No, not the “brush your teeth” kind of hygiene, more the “how to look after your voice hygiene”.
At my recent visit to the speech pathologist in an attempt to restore my vocal function (read more about it in this post) the specialist took a history of my vocal use. It seems that I have quite a heavy vocal load. In my daily life, with children and work, I use my spoken voice frequently. In this time, I have also become aware of how much I sing when I teach and generally throughout the day.
So, some tips I have been given to use as a part of my daily life are:
- Before you speak take a quiet breath, then speak. No short gasps or noisy breathing.
- Talk at conversational volume. No trying to talk to someone in another room of the house.
- Talk less and more slowly.
- Demonstrate more on the piano rather than reverting to singing a melody etc.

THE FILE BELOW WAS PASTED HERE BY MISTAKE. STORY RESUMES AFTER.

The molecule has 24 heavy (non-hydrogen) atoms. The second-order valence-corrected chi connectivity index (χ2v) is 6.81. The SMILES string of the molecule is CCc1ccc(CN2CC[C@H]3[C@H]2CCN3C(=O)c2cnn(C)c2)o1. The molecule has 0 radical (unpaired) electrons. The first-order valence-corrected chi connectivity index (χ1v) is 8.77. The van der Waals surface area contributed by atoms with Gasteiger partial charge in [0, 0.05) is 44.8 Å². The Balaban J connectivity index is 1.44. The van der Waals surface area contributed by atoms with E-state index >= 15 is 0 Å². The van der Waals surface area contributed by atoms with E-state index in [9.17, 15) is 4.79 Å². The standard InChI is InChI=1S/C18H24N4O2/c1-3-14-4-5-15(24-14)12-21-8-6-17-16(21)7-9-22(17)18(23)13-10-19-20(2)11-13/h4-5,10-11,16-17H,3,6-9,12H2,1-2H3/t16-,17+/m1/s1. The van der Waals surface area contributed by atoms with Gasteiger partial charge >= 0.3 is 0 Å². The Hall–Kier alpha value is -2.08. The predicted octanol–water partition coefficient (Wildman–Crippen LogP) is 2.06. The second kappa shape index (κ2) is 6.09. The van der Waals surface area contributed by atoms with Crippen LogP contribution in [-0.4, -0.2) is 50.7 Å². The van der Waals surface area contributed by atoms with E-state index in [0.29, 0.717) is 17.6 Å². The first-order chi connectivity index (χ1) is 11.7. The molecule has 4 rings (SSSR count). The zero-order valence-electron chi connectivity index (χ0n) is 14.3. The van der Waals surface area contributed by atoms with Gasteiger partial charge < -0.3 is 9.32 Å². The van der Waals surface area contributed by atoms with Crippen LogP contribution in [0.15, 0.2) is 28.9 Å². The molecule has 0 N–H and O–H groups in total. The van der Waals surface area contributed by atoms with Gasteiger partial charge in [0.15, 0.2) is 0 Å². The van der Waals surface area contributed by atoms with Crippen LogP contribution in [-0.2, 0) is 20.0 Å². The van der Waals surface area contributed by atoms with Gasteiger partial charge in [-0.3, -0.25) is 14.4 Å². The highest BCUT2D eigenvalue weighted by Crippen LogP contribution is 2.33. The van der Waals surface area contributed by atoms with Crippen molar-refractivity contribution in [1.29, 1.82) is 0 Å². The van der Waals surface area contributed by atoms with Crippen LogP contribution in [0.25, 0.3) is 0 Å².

- Vocal warm ups before teaching – run through some trills or lip buzzing.
- Drink a small glass of water for every student you teach. Staying hydrated is important! I now keep a jug of water on the table next to my piano and this is working well.
It seems that these things have started to help my voice. I now have my entire range back. It’s not perfect yet, but well on the way.
Another part of this issue, is resting when you are unwell. As a self-employed person, I generally ‘push through’ rather than have a day off. But in this instance, it has cost me a great deal more in specialist fees and pain than the lost income would of if I had of had a couple of days off. Stress also plays a role in my tight neck and throat muscles, so lowering stress levels is a very important part of this recovery. Perhaps I need to implement a “sick day” policy for myself!
It’s not back to 100% yet, but I’m working on it. I have a follow up appointment with the Speech Pathologist this week and am very excited next week to be seeing a specialist Vocal Coach who is in my home town for the weekend for a conference.